KING KONG (2005)

Peter Jackson’s revival of the King Kong epic was adored by critics, with an 84% score on Rotten Tomatoes. However, filmgoers were heavily divided, with an even 50% audience score. While the critics admired its action, heart, and performances, audience members lamented about its length and inconsistent tone between the first and second halves.


We can all agree that Tim Burton is a visionary. Even if you’re not a fan of his work, you have to admit that it’s definitely one-of-a-kind. So, a remake of the beloved Willy Wonka & The Chocolate Factory screams Burton territory. And with an 83% score on Rotten Tomatoes, critics seem to be in consensus that Burton was the right man for the job. However, filmgoers didn’t feel the same way, as the film holds a 51% audience score. We’re gonna argue that nostalgia may be the culprit here.

SPLICE (2010)

A creature feature? What’s not to love? Apparently, a lot. With an audience score of 37%, filmgoers were none too pleased with this sci-fi tale about a highly intelligent, incredibly threatening human hybrid. On the other hand, critics seemed to enjoy it, as evidenced by a 74% score on Rotten Tomatoes.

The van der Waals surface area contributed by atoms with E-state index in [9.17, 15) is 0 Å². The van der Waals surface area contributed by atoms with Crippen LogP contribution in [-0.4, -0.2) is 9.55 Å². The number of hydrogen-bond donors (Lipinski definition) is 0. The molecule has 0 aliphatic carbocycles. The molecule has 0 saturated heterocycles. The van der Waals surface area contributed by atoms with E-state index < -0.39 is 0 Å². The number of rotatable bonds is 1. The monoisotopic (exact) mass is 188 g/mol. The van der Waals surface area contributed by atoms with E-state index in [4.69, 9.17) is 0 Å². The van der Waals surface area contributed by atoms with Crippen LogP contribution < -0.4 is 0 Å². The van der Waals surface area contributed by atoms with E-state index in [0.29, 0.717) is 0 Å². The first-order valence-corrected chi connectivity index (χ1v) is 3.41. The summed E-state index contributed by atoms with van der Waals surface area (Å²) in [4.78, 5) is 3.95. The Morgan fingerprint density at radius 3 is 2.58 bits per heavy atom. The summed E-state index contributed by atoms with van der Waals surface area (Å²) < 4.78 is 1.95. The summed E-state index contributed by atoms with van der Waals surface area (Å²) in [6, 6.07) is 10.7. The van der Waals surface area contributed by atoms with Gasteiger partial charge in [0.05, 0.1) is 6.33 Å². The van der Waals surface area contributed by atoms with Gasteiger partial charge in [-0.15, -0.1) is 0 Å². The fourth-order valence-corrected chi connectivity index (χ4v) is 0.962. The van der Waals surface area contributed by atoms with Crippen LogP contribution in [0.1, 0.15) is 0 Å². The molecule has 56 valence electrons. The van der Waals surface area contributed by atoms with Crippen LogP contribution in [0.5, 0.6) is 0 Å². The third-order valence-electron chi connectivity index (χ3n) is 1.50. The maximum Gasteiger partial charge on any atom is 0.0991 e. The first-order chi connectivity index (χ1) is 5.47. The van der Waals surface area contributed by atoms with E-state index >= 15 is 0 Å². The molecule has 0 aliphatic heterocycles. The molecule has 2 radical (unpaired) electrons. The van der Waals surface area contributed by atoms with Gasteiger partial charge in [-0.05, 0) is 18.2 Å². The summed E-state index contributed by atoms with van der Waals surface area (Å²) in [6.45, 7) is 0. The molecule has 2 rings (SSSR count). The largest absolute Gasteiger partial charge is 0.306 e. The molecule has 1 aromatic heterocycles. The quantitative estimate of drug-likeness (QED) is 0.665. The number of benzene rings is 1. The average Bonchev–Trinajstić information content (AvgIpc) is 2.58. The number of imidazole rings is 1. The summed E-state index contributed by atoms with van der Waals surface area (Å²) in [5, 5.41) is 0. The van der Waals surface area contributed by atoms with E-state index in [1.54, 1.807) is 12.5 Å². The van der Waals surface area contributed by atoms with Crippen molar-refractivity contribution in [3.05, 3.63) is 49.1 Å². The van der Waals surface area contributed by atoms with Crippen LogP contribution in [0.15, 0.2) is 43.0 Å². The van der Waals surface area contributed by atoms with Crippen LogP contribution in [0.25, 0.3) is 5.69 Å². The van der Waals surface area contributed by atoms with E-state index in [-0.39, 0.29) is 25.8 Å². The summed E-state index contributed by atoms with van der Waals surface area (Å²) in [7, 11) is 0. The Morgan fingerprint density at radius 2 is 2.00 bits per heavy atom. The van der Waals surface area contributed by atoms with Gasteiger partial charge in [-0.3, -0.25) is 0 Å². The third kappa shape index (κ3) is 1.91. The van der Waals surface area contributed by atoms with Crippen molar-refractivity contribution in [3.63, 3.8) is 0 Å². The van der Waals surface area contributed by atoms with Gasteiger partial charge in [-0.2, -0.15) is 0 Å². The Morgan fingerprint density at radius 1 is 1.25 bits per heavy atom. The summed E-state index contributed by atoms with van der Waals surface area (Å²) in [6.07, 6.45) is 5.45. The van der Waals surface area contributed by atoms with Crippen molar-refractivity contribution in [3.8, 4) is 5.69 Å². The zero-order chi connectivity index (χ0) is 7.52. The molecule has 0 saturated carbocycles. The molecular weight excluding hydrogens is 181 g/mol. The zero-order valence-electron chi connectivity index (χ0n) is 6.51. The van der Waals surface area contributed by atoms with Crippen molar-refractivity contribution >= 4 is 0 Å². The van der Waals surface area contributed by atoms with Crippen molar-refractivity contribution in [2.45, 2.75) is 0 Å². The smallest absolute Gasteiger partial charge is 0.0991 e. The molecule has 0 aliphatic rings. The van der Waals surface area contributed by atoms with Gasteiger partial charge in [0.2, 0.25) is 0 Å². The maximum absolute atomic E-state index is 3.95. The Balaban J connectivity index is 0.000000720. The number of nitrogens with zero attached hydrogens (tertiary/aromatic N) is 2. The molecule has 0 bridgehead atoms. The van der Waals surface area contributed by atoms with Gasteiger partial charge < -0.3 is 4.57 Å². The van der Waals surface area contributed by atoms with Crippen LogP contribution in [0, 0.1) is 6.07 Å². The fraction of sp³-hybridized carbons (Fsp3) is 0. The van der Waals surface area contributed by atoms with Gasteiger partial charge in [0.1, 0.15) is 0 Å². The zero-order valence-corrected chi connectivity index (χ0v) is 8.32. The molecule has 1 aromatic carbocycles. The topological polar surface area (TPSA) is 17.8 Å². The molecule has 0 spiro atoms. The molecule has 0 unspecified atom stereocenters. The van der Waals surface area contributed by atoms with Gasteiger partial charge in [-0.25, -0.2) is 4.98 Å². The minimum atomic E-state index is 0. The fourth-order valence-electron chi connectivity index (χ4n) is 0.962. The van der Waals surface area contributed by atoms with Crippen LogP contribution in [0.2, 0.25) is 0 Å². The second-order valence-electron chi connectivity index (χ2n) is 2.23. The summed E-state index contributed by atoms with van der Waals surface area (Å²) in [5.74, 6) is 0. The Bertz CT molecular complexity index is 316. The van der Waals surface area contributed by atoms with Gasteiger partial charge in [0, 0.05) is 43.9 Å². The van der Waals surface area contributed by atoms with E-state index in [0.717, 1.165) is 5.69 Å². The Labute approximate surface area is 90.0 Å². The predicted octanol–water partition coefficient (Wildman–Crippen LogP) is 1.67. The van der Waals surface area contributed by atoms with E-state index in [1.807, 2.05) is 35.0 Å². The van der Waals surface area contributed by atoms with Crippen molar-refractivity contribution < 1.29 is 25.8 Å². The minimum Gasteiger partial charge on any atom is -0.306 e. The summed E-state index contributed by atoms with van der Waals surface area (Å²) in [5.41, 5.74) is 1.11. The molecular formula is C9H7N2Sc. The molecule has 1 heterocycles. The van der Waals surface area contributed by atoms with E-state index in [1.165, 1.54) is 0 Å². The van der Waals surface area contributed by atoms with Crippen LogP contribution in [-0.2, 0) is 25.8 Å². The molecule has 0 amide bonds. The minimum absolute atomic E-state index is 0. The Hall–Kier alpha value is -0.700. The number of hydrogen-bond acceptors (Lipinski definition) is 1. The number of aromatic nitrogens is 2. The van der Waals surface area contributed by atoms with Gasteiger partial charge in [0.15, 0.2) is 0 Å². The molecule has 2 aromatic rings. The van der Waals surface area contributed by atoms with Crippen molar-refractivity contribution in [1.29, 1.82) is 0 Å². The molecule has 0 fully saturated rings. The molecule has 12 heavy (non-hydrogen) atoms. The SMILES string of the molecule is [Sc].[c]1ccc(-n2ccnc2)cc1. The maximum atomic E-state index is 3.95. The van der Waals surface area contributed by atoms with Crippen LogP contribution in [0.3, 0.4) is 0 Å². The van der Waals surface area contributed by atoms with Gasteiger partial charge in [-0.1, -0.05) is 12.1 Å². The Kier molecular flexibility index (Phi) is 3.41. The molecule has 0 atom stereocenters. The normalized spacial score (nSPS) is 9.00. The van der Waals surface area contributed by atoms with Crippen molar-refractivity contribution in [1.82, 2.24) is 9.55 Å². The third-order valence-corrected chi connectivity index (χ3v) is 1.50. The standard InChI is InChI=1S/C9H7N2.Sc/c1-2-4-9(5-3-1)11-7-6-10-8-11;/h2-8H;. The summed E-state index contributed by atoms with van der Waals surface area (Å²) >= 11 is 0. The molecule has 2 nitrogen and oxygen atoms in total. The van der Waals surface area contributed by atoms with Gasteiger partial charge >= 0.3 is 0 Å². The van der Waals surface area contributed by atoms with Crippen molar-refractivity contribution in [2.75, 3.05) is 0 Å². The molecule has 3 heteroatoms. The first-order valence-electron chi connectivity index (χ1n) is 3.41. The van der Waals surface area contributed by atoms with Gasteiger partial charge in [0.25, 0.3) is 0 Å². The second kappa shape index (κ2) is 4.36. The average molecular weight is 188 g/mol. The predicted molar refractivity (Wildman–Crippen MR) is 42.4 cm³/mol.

Brad Pitt, James Gandolfini, and Ben Mendelsohn headline this cast of superb actors. And with Andrew Dominik’s (The Assassination of Jesse James by the Coward Robert Ford) direction, it’s no wonder why the film faired pretty well among critics, earning a 74% score on Rotten Tomatoes. Among audiences, it only holds a 44% score.

HAYWIRE (2011)

A Steven Soderbergh film with a femme fatale in the lead (and Channing Tatum)? Critics seemed to appreciate the joyride that is Haywire, giving the film an 80% score on Rotten Tomatoes. Audiences, on the other hand, were less than pleased, giving the film a score of 41%.